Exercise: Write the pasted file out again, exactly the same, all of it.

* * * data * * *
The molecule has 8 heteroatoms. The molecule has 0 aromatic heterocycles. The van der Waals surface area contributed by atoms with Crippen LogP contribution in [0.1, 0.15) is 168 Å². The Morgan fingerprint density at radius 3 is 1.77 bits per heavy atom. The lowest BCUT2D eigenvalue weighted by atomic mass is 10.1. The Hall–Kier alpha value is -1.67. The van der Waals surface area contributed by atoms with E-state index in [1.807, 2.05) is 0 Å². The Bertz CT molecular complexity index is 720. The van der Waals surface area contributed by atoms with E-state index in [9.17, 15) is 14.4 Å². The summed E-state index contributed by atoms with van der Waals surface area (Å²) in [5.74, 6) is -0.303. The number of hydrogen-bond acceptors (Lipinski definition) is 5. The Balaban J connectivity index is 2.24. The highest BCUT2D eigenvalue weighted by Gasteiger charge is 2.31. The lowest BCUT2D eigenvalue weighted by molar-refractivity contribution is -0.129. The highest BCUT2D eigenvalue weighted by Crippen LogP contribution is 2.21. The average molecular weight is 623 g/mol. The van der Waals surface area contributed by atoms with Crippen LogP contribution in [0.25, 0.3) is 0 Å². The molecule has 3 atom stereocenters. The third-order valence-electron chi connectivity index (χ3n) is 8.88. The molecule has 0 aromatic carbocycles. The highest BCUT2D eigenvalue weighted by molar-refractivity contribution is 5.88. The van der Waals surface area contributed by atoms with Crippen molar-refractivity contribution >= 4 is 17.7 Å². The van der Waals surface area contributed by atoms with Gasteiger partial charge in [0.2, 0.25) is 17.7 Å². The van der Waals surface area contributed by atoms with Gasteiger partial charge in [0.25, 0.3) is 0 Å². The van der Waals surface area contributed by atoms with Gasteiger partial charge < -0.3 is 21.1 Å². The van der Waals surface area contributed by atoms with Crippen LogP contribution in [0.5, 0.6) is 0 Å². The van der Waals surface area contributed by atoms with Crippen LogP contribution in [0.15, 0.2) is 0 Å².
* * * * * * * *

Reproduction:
The molecule has 8 heteroatoms. The molecule has 0 aromatic heterocycles. The van der Waals surface area contributed by atoms with Crippen LogP contribution in [0.1, 0.15) is 168 Å². The Morgan fingerprint density at radius 3 is 1.77 bits per heavy atom. The lowest BCUT2D eigenvalue weighted by atomic mass is 10.1. The Hall–Kier alpha value is -1.67. The van der Waals surface area contributed by atoms with E-state index in [1.807, 2.05) is 0 Å². The Bertz CT molecular complexity index is 720. The van der Waals surface area contributed by atoms with E-state index in [9.17, 15) is 14.4 Å². The summed E-state index contributed by atoms with van der Waals surface area (Å²) in [5.74, 6) is -0.303. The number of hydrogen-bond acceptors (Lipinski definition) is 5. The Balaban J connectivity index is 2.24. The highest BCUT2D eigenvalue weighted by Gasteiger charge is 2.31. The lowest BCUT2D eigenvalue weighted by molar-refractivity contribution is -0.129. The highest BCUT2D eigenvalue weighted by Crippen LogP contribution is 2.21. The average molecular weight is 623 g/mol. The van der Waals surface area contributed by atoms with Crippen LogP contribution in [0.25, 0.3) is 0 Å². The molecule has 3 atom stereocenters. The third-order valence-electron chi connectivity index (χ3n) is 8.88. The molecule has 0 aromatic carbocycles. The highest BCUT2D eigenvalue weighted by molar-refractivity contribution is 5.88. The van der Waals surface area contributed by atoms with Crippen molar-refractivity contribution >= 4 is 17.7 Å². The van der Waals surface area contributed by atoms with Gasteiger partial charge in [0.2, 0.25) is 17.7 Å². The van der Waals surface area contributed by atoms with Gasteiger partial charge in [0.25, 0.3) is 0 Å². The van der Waals surface area contributed by atoms with Gasteiger partial charge < -0.3 is 21.1 Å². The van der Waals surface area contributed by atoms with Crippen LogP contribution in [0.5, 0.6) is 0 Å². The van der Waals surface area contributed by atoms with Crippen LogP contribution in [0.15, 0.2) is 0 Å².